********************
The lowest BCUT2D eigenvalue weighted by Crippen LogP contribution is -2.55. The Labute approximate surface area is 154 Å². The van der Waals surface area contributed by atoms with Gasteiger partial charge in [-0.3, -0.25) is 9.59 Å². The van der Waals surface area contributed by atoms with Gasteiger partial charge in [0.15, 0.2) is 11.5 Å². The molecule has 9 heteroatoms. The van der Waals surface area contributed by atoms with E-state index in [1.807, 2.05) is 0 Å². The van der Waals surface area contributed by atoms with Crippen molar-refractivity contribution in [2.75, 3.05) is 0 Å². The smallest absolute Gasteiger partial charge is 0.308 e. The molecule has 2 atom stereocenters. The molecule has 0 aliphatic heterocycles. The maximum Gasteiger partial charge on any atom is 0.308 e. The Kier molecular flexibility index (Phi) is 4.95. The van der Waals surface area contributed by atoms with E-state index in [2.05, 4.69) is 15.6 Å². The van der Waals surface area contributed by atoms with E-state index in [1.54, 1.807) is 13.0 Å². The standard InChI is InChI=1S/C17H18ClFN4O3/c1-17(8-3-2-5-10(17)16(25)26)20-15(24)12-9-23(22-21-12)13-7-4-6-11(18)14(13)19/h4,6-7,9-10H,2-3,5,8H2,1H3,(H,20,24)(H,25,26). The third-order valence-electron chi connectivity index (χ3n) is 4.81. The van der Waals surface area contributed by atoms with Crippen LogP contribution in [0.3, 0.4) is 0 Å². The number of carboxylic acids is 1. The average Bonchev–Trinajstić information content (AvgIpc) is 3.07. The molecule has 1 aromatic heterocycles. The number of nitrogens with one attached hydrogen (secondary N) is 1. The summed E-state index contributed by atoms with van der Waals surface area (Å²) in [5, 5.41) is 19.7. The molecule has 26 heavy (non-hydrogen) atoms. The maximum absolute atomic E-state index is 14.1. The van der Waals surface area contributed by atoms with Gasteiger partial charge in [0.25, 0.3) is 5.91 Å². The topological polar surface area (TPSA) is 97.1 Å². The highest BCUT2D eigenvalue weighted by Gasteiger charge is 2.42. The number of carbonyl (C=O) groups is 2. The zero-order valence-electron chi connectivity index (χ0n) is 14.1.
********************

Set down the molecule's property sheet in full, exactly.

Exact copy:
The lowest BCUT2D eigenvalue weighted by Crippen LogP contribution is -2.55. The Labute approximate surface area is 154 Å². The van der Waals surface area contributed by atoms with Gasteiger partial charge in [-0.3, -0.25) is 9.59 Å². The van der Waals surface area contributed by atoms with Gasteiger partial charge in [0.15, 0.2) is 11.5 Å². The molecule has 9 heteroatoms. The van der Waals surface area contributed by atoms with E-state index in [1.807, 2.05) is 0 Å². The van der Waals surface area contributed by atoms with Crippen molar-refractivity contribution in [2.75, 3.05) is 0 Å². The smallest absolute Gasteiger partial charge is 0.308 e. The molecule has 2 atom stereocenters. The molecule has 0 aliphatic heterocycles. The maximum Gasteiger partial charge on any atom is 0.308 e. The Kier molecular flexibility index (Phi) is 4.95. The van der Waals surface area contributed by atoms with E-state index in [2.05, 4.69) is 15.6 Å². The van der Waals surface area contributed by atoms with E-state index in [1.54, 1.807) is 13.0 Å². The standard InChI is InChI=1S/C17H18ClFN4O3/c1-17(8-3-2-5-10(17)16(25)26)20-15(24)12-9-23(22-21-12)13-7-4-6-11(18)14(13)19/h4,6-7,9-10H,2-3,5,8H2,1H3,(H,20,24)(H,25,26). The third-order valence-electron chi connectivity index (χ3n) is 4.81. The van der Waals surface area contributed by atoms with Crippen LogP contribution in [0.3, 0.4) is 0 Å². The number of carboxylic acids is 1. The average Bonchev–Trinajstić information content (AvgIpc) is 3.07. The molecule has 1 aromatic heterocycles. The number of nitrogens with one attached hydrogen (secondary N) is 1. The summed E-state index contributed by atoms with van der Waals surface area (Å²) in [5, 5.41) is 19.7. The molecule has 26 heavy (non-hydrogen) atoms. The maximum absolute atomic E-state index is 14.1. The van der Waals surface area contributed by atoms with Gasteiger partial charge in [0.25, 0.3) is 5.91 Å². The topological polar surface area (TPSA) is 97.1 Å². The highest BCUT2D eigenvalue weighted by Gasteiger charge is 2.42. The number of carbonyl (C=O) groups is 2. The zero-order valence-electron chi connectivity index (χ0n) is 14.1.